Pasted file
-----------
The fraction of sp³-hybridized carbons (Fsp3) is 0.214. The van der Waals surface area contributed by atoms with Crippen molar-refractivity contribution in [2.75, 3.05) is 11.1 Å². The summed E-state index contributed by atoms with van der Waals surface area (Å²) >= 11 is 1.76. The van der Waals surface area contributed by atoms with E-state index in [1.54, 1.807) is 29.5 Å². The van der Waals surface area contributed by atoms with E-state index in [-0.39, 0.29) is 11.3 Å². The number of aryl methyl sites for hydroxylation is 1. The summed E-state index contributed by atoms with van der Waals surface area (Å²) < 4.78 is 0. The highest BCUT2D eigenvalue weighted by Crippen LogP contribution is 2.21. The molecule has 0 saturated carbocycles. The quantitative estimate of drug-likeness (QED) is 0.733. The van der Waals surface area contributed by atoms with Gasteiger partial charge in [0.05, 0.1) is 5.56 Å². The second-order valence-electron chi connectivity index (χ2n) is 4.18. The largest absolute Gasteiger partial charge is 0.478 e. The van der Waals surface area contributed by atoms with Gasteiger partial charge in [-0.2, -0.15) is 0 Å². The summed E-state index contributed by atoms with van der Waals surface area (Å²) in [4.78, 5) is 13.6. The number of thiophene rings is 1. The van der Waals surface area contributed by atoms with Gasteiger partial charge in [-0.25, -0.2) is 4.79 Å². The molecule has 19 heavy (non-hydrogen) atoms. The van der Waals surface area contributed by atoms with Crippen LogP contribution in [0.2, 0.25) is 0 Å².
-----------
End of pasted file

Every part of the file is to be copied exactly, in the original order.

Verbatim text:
The fraction of sp³-hybridized carbons (Fsp3) is 0.214. The van der Waals surface area contributed by atoms with Crippen molar-refractivity contribution in [2.75, 3.05) is 11.1 Å². The summed E-state index contributed by atoms with van der Waals surface area (Å²) >= 11 is 1.76. The van der Waals surface area contributed by atoms with E-state index in [1.54, 1.807) is 29.5 Å². The van der Waals surface area contributed by atoms with E-state index in [-0.39, 0.29) is 11.3 Å². The number of aryl methyl sites for hydroxylation is 1. The summed E-state index contributed by atoms with van der Waals surface area (Å²) < 4.78 is 0. The highest BCUT2D eigenvalue weighted by Crippen LogP contribution is 2.21. The molecule has 0 saturated carbocycles. The quantitative estimate of drug-likeness (QED) is 0.733. The van der Waals surface area contributed by atoms with Gasteiger partial charge in [0.05, 0.1) is 5.56 Å². The second-order valence-electron chi connectivity index (χ2n) is 4.18. The largest absolute Gasteiger partial charge is 0.478 e. The van der Waals surface area contributed by atoms with Gasteiger partial charge in [-0.2, -0.15) is 0 Å². The summed E-state index contributed by atoms with van der Waals surface area (Å²) in [4.78, 5) is 13.6. The number of thiophene rings is 1. The van der Waals surface area contributed by atoms with Gasteiger partial charge in [-0.25, -0.2) is 4.79 Å². The molecule has 19 heavy (non-hydrogen) atoms. The van der Waals surface area contributed by atoms with Crippen LogP contribution in [0.2, 0.25) is 0 Å².